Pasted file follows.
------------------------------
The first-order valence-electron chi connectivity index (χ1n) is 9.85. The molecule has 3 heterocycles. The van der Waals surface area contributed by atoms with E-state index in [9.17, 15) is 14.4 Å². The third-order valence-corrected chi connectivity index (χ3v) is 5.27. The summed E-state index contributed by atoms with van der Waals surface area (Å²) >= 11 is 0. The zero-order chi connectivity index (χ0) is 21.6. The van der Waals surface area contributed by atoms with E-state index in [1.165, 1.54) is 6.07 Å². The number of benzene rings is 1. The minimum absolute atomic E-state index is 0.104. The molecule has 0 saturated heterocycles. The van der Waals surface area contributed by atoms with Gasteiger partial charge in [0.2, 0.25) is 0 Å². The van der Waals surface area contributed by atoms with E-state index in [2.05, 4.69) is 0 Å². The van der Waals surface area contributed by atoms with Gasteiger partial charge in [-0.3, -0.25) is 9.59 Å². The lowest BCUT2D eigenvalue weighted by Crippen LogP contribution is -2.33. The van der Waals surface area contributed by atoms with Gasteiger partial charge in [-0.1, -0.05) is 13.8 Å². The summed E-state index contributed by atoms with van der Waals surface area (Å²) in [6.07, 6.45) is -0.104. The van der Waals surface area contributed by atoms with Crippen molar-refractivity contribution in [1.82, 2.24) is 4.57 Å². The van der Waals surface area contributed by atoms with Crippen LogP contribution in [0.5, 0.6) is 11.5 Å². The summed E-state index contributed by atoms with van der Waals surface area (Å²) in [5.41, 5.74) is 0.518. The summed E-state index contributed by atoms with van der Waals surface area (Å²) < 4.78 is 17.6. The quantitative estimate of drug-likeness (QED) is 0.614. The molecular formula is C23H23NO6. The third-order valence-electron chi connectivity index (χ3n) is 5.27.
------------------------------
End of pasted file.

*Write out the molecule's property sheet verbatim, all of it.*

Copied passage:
The first-order valence-electron chi connectivity index (χ1n) is 9.85. The molecule has 3 heterocycles. The van der Waals surface area contributed by atoms with E-state index in [9.17, 15) is 14.4 Å². The third-order valence-corrected chi connectivity index (χ3v) is 5.27. The summed E-state index contributed by atoms with van der Waals surface area (Å²) >= 11 is 0. The zero-order chi connectivity index (χ0) is 21.6. The van der Waals surface area contributed by atoms with E-state index in [1.165, 1.54) is 6.07 Å². The number of benzene rings is 1. The minimum absolute atomic E-state index is 0.104. The molecule has 0 saturated heterocycles. The van der Waals surface area contributed by atoms with Gasteiger partial charge in [0.2, 0.25) is 0 Å². The van der Waals surface area contributed by atoms with E-state index in [2.05, 4.69) is 0 Å². The van der Waals surface area contributed by atoms with Gasteiger partial charge in [-0.3, -0.25) is 9.59 Å². The lowest BCUT2D eigenvalue weighted by Crippen LogP contribution is -2.33. The van der Waals surface area contributed by atoms with Gasteiger partial charge in [-0.1, -0.05) is 13.8 Å². The summed E-state index contributed by atoms with van der Waals surface area (Å²) in [6.07, 6.45) is -0.104. The van der Waals surface area contributed by atoms with Crippen molar-refractivity contribution in [1.82, 2.24) is 4.57 Å². The van der Waals surface area contributed by atoms with Crippen LogP contribution in [0.5, 0.6) is 11.5 Å². The summed E-state index contributed by atoms with van der Waals surface area (Å²) in [5.41, 5.74) is 0.518. The summed E-state index contributed by atoms with van der Waals surface area (Å²) < 4.78 is 17.6. The quantitative estimate of drug-likeness (QED) is 0.614. The molecular formula is C23H23NO6. The third-order valence-electron chi connectivity index (χ3n) is 5.27.